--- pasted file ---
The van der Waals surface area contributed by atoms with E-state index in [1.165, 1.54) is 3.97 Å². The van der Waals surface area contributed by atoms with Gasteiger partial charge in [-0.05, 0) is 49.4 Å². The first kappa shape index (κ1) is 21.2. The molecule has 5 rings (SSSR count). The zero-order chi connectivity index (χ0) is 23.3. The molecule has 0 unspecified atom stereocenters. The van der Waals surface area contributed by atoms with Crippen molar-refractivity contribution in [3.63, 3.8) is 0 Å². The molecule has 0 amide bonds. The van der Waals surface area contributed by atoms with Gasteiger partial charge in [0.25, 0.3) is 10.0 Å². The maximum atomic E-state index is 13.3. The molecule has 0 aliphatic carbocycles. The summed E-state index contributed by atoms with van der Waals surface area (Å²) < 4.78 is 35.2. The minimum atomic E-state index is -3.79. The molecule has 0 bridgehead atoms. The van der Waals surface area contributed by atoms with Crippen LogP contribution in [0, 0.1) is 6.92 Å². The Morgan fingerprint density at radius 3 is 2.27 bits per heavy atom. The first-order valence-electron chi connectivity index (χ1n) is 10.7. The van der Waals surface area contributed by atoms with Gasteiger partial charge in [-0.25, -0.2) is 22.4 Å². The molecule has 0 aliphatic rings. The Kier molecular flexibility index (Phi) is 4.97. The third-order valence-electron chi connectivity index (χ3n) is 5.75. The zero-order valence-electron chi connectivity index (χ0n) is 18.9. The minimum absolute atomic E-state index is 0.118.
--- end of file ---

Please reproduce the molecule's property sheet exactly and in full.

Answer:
The van der Waals surface area contributed by atoms with E-state index in [1.165, 1.54) is 3.97 Å². The van der Waals surface area contributed by atoms with Gasteiger partial charge in [-0.05, 0) is 49.4 Å². The first kappa shape index (κ1) is 21.2. The molecule has 5 rings (SSSR count). The zero-order chi connectivity index (χ0) is 23.3. The molecule has 0 unspecified atom stereocenters. The van der Waals surface area contributed by atoms with Crippen molar-refractivity contribution in [3.63, 3.8) is 0 Å². The molecule has 0 amide bonds. The van der Waals surface area contributed by atoms with Gasteiger partial charge in [0.25, 0.3) is 10.0 Å². The maximum atomic E-state index is 13.3. The molecule has 0 aliphatic carbocycles. The summed E-state index contributed by atoms with van der Waals surface area (Å²) < 4.78 is 35.2. The minimum atomic E-state index is -3.79. The molecule has 0 bridgehead atoms. The van der Waals surface area contributed by atoms with Crippen LogP contribution in [0, 0.1) is 6.92 Å². The Morgan fingerprint density at radius 3 is 2.27 bits per heavy atom. The first-order valence-electron chi connectivity index (χ1n) is 10.7. The van der Waals surface area contributed by atoms with Gasteiger partial charge in [-0.25, -0.2) is 22.4 Å². The molecule has 0 aliphatic rings. The Kier molecular flexibility index (Phi) is 4.97. The third-order valence-electron chi connectivity index (χ3n) is 5.75. The zero-order valence-electron chi connectivity index (χ0n) is 18.9. The minimum absolute atomic E-state index is 0.118.